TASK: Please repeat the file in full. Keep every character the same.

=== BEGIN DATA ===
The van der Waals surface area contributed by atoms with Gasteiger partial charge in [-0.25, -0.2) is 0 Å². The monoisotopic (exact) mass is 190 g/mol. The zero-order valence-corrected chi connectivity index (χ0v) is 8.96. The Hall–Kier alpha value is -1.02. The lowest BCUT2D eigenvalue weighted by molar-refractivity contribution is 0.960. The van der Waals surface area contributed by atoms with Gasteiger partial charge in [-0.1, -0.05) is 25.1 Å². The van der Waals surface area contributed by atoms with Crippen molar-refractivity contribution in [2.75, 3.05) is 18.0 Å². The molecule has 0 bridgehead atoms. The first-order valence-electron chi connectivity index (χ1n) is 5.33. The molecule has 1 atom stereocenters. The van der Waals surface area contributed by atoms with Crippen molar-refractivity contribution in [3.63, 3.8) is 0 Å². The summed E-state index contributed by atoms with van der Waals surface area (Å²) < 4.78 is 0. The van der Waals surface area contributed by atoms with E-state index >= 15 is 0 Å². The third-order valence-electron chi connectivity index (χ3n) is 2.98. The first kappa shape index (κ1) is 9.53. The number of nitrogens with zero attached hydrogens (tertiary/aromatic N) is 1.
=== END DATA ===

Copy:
The van der Waals surface area contributed by atoms with Gasteiger partial charge in [-0.25, -0.2) is 0 Å². The monoisotopic (exact) mass is 190 g/mol. The zero-order valence-corrected chi connectivity index (χ0v) is 8.96. The Hall–Kier alpha value is -1.02. The lowest BCUT2D eigenvalue weighted by molar-refractivity contribution is 0.960. The van der Waals surface area contributed by atoms with Gasteiger partial charge in [-0.1, -0.05) is 25.1 Å². The van der Waals surface area contributed by atoms with Crippen molar-refractivity contribution in [2.75, 3.05) is 18.0 Å². The molecule has 0 bridgehead atoms. The first-order valence-electron chi connectivity index (χ1n) is 5.33. The molecule has 1 atom stereocenters. The van der Waals surface area contributed by atoms with Crippen molar-refractivity contribution in [3.63, 3.8) is 0 Å². The summed E-state index contributed by atoms with van der Waals surface area (Å²) < 4.78 is 0. The van der Waals surface area contributed by atoms with E-state index >= 15 is 0 Å². The third-order valence-electron chi connectivity index (χ3n) is 2.98. The first kappa shape index (κ1) is 9.53. The number of nitrogens with zero attached hydrogens (tertiary/aromatic N) is 1.